Giving Compass' Take:

• Judith Burns & Adina Campbell report on a study that found poor children's social mobility was determined, in part, but the community they were raised in.

• Is this phenomenon repeated in other western countries? How can philanthropy help to ensure that social mobility is universal?

• Find out why education isn't enough o ensure social mobility.

Rhythmical Mike, a 24-year-old East Midlands poet, performs his work to pupils at Lovers' Lane Primary school in Newark, Nottinghamshire.

It's an area where many children face big challenges and, according to a new State of the Nation report from the Social Mobility Commission, their educational and career prospects are too often limited from the outset.

It ranks all 324 local authorities in England in terms of the life chances of someone born into a disadvantaged background and it debunks the notion of a simple North-South divide.

Instead, it says, there is a "postcode lottery" with "hotspots"  and "cold spots" found in all regions.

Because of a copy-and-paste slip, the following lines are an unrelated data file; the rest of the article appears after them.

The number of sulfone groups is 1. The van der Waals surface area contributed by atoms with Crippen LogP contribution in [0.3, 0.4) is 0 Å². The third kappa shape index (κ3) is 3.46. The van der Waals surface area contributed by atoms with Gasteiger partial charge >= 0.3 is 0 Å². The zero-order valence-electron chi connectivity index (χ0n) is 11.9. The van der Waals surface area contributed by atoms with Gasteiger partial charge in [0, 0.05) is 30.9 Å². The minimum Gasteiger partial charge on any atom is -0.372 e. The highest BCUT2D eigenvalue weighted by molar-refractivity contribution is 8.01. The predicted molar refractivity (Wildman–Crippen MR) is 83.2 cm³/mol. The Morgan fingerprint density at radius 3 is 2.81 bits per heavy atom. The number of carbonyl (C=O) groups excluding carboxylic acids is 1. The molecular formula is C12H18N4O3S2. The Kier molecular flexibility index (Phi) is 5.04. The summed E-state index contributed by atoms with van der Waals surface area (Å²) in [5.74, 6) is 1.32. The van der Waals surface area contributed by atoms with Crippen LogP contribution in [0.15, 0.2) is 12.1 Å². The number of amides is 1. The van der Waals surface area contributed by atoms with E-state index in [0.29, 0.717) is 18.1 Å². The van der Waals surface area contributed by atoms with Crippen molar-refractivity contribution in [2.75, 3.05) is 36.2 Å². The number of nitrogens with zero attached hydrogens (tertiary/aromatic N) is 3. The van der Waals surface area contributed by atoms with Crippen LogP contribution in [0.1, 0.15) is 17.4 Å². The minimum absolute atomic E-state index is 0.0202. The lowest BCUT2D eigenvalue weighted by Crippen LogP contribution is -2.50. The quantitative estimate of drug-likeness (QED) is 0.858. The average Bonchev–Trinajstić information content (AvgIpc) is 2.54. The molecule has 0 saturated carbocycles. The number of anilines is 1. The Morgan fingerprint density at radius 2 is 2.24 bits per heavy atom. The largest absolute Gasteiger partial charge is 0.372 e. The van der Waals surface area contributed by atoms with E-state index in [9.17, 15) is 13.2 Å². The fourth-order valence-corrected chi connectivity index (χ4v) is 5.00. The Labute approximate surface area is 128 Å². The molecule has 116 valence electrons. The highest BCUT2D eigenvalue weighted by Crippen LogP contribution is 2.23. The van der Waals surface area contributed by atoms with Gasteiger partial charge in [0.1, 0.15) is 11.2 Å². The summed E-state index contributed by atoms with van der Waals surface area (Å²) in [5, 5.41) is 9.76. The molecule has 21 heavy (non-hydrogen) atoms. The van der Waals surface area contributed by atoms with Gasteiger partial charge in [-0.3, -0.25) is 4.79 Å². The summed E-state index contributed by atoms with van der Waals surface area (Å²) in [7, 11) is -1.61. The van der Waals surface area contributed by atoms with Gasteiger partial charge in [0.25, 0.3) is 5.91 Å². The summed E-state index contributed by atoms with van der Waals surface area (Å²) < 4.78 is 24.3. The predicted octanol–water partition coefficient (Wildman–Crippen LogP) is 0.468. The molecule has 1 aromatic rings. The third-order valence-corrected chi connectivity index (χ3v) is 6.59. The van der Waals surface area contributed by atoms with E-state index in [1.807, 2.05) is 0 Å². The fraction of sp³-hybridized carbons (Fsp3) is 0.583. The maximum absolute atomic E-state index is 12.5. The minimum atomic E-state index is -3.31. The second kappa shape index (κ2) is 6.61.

The report highlights a "self-reinforcing spiral of ever-growing division", with children in some areas getting a poor start in life from which they can never recover.

West Somerset sits at the bottom of the league table, with average wages less than half those in the best performing parts of London.

There are some surprises, with wealthy areas such as West Berkshire, Cotswold and Crawley performing badly for their most vulnerable residents.

The report explains that wealthy areas can see high levels of low pay, with poorer young people at risk of being "somewhat neglected", particularly if they are scattered around isolated rural schools.

Conversely, some of the most deprived areas are "hotspots", providing good education, employment opportunities and housing for their most disadvantaged residents.

Read the full article about the postcode lottery by Judith Burns & Adina Campbell at BBC.